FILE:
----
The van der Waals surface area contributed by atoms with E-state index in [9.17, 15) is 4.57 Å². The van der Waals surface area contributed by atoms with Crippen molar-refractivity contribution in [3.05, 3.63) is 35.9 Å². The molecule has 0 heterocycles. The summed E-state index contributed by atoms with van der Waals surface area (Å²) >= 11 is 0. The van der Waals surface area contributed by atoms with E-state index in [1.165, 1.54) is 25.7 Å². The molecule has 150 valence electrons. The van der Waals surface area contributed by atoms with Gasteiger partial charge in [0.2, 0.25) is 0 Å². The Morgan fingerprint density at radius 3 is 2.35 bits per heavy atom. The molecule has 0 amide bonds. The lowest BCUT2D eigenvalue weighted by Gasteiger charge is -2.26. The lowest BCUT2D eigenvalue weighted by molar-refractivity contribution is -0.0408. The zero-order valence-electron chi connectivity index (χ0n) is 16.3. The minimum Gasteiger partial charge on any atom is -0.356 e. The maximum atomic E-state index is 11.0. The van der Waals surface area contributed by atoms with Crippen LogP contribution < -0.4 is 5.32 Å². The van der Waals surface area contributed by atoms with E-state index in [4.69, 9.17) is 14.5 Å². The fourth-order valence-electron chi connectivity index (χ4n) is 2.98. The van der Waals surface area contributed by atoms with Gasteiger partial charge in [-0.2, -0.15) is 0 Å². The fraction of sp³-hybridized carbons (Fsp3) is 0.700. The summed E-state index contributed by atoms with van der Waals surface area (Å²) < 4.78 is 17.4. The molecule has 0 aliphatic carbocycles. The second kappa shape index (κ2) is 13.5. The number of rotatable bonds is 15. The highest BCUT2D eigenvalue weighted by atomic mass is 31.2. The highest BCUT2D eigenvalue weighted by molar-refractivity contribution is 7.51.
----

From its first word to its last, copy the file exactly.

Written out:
The van der Waals surface area contributed by atoms with E-state index in [9.17, 15) is 4.57 Å². The van der Waals surface area contributed by atoms with Crippen molar-refractivity contribution in [3.05, 3.63) is 35.9 Å². The molecule has 0 heterocycles. The summed E-state index contributed by atoms with van der Waals surface area (Å²) >= 11 is 0. The van der Waals surface area contributed by atoms with E-state index in [1.165, 1.54) is 25.7 Å². The molecule has 150 valence electrons. The van der Waals surface area contributed by atoms with Gasteiger partial charge in [0.2, 0.25) is 0 Å². The Morgan fingerprint density at radius 3 is 2.35 bits per heavy atom. The molecule has 0 amide bonds. The lowest BCUT2D eigenvalue weighted by Gasteiger charge is -2.26. The lowest BCUT2D eigenvalue weighted by molar-refractivity contribution is -0.0408. The zero-order valence-electron chi connectivity index (χ0n) is 16.3. The minimum Gasteiger partial charge on any atom is -0.356 e. The maximum atomic E-state index is 11.0. The van der Waals surface area contributed by atoms with Crippen LogP contribution < -0.4 is 5.32 Å². The van der Waals surface area contributed by atoms with E-state index in [4.69, 9.17) is 14.5 Å². The fourth-order valence-electron chi connectivity index (χ4n) is 2.98. The van der Waals surface area contributed by atoms with Gasteiger partial charge in [-0.2, -0.15) is 0 Å². The fraction of sp³-hybridized carbons (Fsp3) is 0.700. The summed E-state index contributed by atoms with van der Waals surface area (Å²) < 4.78 is 17.4. The molecule has 0 aliphatic carbocycles. The second kappa shape index (κ2) is 13.5. The number of rotatable bonds is 15. The highest BCUT2D eigenvalue weighted by atomic mass is 31.2. The highest BCUT2D eigenvalue weighted by molar-refractivity contribution is 7.51.